Friday 13 December 2019

Cody's top Cats bare teeth to dethrone Daly's Dubs

Kilkenny 0-24 Dublin 1-9 - Leinster SHC final

Dublin's David O'Callaghan is caught between Joey Holden (left) and Paul Murphy during the Leinster SHC final at Croke Park. Photo: Dáire Brennan / SPORTSFILE
Dublin's David O'Callaghan is caught between Joey Holden (left) and Paul Murphy during the Leinster SHC final at Croke Park. Photo: Dáire Brennan / SPORTSFILE
Dublin players John McCaffrey (left) and Shane Durkin jostle for possession with Kilkenny players Conor Fogarty, Eoin Larkin, Colin Fennelly and John Power during the Leinster SHC final at Croke Park. Photo: Ray McManus / SPORTSFILE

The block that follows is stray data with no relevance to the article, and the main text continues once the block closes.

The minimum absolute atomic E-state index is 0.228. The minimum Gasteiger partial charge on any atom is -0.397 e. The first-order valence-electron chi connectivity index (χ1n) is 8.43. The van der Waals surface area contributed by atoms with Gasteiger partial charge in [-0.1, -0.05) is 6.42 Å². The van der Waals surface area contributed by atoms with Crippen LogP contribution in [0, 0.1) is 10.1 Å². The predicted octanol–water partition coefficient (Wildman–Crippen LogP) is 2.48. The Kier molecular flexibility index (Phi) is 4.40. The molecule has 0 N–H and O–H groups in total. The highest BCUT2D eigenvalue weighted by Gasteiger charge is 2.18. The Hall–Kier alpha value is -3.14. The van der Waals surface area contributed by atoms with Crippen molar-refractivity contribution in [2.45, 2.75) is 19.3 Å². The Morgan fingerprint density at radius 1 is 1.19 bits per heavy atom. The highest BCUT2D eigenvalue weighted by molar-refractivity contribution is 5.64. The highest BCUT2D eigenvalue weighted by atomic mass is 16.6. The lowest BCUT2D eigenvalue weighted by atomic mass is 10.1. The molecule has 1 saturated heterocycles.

KIlkenny's Cillian Buckley gets ahead of his Dublin opponent David O'Callaghan during the Leinster SHC final at Croke Park. Photo: Pat Murphy / SPORTSFILE
Kilkenny's Cillian Buckley tries to pace away from Dublin's David Treacy during the Leinster SHC final at Croke Park. Photo: Ray McManus / SPORTSFILE
Dublin captain John McCaffrey fends off challenges from Kilkenny duo John Power (left) and TJ Reid during the Leinster SHC final at Croke Park. Photo: Ray McManus / SPORTSFILE
Kilkenny manager Brian Cody (left) shakes hands with Dublin boss Anthony Daly, after the Leinster SHC final at Croke Park. Photo: Pat Murphy / SPORTSFILE
Kilkenny captain Lester Ryan holds the Bob O'Keeffe Cup aloft following their Leinster SHC final victory over Dublin at Croke Park. Photo: Stephen McCarthy / SPORTSFILE
Martin Breheny

Martin Breheny

Kilkenny's hurling planet is back on a familiar alignment.

After being forced to relaunch their All-Ireland ambitions via the back door for the last two seasons, they will arrive in Croke Park for the All-Ireland semi-final on August 10 through the main entrance after an emphatic annexation of Leinster.